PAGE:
Acadia Roads and Bridges
Acadia National Park, Maine
Although the greatest road-building effort in Acadia was initiated by Rockefeller, several segments were developed by the National Park Service in cooperation with the Bureau of Public Roads (BPR), now known as the Federal Highway Administration. This agency has been responsible for all transportation design in the national parks since 1926. The Cadillac Mountain Road (1932), Paradise Hill Road (1952) and segments of the Otter Creek Cove section were designed and engineered by the BPR with input from the Rockefeller team and others. During the Great Depression of the 1930s Civilian Conservation Corps camps were posted and duties included roadside landscaping and sign construction, all of which added to the final character of the road systems. Simultaneous projects created a flurry of activity in the park as carriage and motor roads began to weave over and under each other at intersections as topography allowed.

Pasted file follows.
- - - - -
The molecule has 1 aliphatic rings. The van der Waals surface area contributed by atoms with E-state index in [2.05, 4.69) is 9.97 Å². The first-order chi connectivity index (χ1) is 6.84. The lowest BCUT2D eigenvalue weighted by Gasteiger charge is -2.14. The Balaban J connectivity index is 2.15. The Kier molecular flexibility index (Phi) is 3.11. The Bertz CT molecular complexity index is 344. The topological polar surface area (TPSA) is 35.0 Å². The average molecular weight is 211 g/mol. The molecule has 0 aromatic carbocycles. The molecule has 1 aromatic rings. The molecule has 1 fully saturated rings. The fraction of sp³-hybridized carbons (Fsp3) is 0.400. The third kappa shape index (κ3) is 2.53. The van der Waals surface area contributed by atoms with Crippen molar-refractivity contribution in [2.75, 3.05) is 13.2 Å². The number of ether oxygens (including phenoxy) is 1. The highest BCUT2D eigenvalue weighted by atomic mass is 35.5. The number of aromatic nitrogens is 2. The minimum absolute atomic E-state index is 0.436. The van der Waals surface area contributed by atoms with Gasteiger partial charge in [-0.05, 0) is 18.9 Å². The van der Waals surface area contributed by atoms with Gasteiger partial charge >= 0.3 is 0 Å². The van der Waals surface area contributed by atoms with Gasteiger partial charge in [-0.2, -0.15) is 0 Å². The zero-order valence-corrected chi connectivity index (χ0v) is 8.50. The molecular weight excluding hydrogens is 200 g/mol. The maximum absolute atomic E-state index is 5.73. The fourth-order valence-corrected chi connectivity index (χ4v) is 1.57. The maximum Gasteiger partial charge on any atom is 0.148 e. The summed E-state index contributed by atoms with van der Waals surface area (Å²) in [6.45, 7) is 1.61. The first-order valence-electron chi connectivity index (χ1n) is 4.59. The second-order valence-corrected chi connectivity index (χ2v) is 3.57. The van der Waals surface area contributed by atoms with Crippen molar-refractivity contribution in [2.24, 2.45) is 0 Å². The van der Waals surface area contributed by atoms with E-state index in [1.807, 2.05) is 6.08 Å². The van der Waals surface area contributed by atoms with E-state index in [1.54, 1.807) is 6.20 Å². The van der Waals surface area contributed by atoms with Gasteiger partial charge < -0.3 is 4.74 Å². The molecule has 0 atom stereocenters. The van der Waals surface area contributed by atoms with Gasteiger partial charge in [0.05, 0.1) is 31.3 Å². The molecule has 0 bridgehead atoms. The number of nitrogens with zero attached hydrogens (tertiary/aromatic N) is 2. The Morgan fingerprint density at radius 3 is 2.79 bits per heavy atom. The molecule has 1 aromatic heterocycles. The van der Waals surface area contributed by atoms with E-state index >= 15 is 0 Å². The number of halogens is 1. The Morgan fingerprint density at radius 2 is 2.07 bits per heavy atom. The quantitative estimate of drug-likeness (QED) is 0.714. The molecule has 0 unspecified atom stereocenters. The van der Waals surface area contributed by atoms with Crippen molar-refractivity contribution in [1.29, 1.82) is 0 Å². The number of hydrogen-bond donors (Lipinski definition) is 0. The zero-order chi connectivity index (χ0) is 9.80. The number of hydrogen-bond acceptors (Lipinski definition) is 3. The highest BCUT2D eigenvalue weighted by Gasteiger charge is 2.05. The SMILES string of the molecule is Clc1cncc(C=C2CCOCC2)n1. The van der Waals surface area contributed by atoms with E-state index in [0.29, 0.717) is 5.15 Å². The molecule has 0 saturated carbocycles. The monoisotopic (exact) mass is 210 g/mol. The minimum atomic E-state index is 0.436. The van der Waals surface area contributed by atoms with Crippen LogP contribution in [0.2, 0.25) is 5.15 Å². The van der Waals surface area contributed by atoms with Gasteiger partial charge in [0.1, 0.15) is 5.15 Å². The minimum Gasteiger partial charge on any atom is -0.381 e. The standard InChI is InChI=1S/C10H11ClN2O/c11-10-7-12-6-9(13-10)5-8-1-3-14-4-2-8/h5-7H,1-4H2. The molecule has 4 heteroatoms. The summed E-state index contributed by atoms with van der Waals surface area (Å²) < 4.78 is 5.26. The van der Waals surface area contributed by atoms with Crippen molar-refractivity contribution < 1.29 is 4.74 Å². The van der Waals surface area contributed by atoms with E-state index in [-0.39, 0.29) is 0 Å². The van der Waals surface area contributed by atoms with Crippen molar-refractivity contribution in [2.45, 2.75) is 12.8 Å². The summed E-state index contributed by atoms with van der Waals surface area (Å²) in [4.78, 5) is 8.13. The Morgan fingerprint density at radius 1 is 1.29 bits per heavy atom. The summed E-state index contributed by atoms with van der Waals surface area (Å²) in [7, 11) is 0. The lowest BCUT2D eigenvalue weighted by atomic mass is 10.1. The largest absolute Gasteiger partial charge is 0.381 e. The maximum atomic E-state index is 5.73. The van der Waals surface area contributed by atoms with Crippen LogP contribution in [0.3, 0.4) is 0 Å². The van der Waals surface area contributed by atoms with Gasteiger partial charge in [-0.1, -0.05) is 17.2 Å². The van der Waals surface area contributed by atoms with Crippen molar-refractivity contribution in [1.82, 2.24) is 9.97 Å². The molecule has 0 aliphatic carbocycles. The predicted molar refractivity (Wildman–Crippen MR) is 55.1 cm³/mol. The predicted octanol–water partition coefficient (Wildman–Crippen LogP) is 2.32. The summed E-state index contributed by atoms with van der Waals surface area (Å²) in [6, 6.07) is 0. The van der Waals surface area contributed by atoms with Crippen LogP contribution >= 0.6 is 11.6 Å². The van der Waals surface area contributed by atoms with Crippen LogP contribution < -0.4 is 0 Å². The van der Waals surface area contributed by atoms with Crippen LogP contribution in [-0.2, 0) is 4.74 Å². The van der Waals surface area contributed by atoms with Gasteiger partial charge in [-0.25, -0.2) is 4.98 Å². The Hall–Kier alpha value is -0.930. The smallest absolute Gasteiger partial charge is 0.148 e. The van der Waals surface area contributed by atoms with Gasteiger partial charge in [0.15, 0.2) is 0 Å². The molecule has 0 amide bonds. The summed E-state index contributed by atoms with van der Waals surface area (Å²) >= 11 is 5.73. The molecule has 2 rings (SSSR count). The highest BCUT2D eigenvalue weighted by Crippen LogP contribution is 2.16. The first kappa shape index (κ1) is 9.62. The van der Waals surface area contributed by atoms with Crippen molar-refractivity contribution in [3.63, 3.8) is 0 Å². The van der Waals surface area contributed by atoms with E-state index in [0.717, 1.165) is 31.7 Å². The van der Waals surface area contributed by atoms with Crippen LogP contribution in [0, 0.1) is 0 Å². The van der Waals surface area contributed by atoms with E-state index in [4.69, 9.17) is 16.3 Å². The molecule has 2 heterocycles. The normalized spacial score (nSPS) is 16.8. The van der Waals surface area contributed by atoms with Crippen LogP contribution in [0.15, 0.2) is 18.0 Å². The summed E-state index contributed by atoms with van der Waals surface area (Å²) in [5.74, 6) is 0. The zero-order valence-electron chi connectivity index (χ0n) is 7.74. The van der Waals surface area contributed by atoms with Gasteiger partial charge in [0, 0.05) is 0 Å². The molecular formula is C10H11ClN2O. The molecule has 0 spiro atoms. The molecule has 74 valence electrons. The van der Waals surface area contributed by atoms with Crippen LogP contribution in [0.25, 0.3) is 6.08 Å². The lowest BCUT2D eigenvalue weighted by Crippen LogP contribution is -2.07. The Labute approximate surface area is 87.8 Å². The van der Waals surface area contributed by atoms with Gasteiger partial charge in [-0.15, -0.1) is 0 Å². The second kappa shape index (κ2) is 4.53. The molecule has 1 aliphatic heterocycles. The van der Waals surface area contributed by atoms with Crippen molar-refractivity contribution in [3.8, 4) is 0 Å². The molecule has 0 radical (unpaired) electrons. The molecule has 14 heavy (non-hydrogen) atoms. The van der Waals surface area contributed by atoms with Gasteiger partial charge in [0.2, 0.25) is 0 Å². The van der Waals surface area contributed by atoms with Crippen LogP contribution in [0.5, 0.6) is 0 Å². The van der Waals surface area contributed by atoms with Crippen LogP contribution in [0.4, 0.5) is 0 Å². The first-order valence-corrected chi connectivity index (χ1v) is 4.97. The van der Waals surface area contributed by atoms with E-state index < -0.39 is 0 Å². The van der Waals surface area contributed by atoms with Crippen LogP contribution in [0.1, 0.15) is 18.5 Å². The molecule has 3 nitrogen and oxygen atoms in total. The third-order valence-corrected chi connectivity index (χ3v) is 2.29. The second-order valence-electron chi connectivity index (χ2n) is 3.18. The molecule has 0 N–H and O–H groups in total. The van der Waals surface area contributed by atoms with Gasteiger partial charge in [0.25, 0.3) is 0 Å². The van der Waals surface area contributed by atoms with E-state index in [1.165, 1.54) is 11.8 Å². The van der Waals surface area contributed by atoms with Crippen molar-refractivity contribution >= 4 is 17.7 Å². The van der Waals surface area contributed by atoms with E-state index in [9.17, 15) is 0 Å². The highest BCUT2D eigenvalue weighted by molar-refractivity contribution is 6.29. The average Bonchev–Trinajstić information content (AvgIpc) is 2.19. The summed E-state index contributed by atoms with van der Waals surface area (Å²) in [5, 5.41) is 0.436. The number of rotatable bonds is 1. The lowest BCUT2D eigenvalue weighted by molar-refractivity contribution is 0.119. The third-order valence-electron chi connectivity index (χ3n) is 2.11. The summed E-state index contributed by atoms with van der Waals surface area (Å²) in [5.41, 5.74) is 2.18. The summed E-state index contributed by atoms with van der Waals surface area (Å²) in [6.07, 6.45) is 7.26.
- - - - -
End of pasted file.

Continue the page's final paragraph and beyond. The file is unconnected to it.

In many ways the carriage and motor roads of Acadia National Park appear quite distinct. Signs, grade separations and two picturesque gatehouses remind today's visitors that these two systems were intended to be kept physically separate. However, the traveler also experiences a certain consistency through shared design details, such as variations on the border stones, known affectionately as "Rockefeller's Teeth," along the road shoulder. The similarities between Acadia's carriage and motor roads also lies at the heart of their shared history. Both were built in response to the rise of the automobile and each was influenced by the aesthetic vision of John D. Rockefeller, Jr. It is this common heritage that visitors atop Cadillac Mountain can recall while they watch the sunrise over the Atlantic horizon from the front seats of their automobiles.
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